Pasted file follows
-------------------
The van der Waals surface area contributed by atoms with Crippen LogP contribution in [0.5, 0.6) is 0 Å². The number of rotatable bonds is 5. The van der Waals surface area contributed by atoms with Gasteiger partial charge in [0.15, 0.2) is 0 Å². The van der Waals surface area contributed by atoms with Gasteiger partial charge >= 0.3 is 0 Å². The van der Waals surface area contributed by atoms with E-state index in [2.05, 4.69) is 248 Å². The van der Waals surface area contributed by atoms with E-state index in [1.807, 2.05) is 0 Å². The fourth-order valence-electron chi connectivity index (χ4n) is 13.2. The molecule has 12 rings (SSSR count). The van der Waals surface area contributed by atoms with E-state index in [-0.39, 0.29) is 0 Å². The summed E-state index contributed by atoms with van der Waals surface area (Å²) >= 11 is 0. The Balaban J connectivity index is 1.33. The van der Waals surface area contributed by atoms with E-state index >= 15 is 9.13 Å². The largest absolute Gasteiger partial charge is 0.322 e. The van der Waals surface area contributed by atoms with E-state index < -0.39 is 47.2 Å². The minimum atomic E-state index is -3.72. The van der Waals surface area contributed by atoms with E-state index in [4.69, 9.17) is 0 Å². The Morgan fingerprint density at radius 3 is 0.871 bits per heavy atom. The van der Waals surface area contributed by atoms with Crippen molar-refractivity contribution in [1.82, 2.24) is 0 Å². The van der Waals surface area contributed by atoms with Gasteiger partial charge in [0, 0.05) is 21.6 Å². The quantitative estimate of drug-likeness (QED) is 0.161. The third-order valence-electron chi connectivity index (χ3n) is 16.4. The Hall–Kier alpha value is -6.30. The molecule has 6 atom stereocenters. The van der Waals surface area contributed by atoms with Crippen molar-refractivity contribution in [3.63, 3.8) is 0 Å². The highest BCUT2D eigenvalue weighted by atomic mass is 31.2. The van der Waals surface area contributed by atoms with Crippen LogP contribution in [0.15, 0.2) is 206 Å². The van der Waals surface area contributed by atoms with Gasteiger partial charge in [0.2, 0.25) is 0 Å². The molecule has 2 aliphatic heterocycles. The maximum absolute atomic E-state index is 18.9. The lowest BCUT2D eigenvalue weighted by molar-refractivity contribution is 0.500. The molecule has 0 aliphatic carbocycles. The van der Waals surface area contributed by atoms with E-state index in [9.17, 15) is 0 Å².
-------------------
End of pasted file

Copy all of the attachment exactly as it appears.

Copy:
The van der Waals surface area contributed by atoms with Crippen LogP contribution in [0.5, 0.6) is 0 Å². The number of rotatable bonds is 5. The van der Waals surface area contributed by atoms with Gasteiger partial charge in [0.15, 0.2) is 0 Å². The van der Waals surface area contributed by atoms with Gasteiger partial charge >= 0.3 is 0 Å². The van der Waals surface area contributed by atoms with E-state index in [2.05, 4.69) is 248 Å². The van der Waals surface area contributed by atoms with E-state index in [1.807, 2.05) is 0 Å². The fourth-order valence-electron chi connectivity index (χ4n) is 13.2. The molecule has 12 rings (SSSR count). The van der Waals surface area contributed by atoms with E-state index in [-0.39, 0.29) is 0 Å². The summed E-state index contributed by atoms with van der Waals surface area (Å²) >= 11 is 0. The Balaban J connectivity index is 1.33. The van der Waals surface area contributed by atoms with E-state index >= 15 is 9.13 Å². The largest absolute Gasteiger partial charge is 0.322 e. The van der Waals surface area contributed by atoms with E-state index < -0.39 is 47.2 Å². The minimum atomic E-state index is -3.72. The van der Waals surface area contributed by atoms with E-state index in [4.69, 9.17) is 0 Å². The Morgan fingerprint density at radius 3 is 0.871 bits per heavy atom. The van der Waals surface area contributed by atoms with Crippen molar-refractivity contribution in [1.82, 2.24) is 0 Å². The van der Waals surface area contributed by atoms with Gasteiger partial charge in [0, 0.05) is 21.6 Å². The quantitative estimate of drug-likeness (QED) is 0.161. The third-order valence-electron chi connectivity index (χ3n) is 16.4. The Hall–Kier alpha value is -6.30. The molecule has 6 atom stereocenters. The van der Waals surface area contributed by atoms with Crippen molar-refractivity contribution in [3.63, 3.8) is 0 Å². The highest BCUT2D eigenvalue weighted by atomic mass is 31.2. The van der Waals surface area contributed by atoms with Crippen LogP contribution in [0.15, 0.2) is 206 Å². The van der Waals surface area contributed by atoms with Gasteiger partial charge in [0.2, 0.25) is 0 Å². The molecule has 2 aliphatic heterocycles. The maximum absolute atomic E-state index is 18.9. The lowest BCUT2D eigenvalue weighted by molar-refractivity contribution is 0.500. The molecule has 0 aliphatic carbocycles. The van der Waals surface area contributed by atoms with E-state index in [9.17, 15) is 0 Å².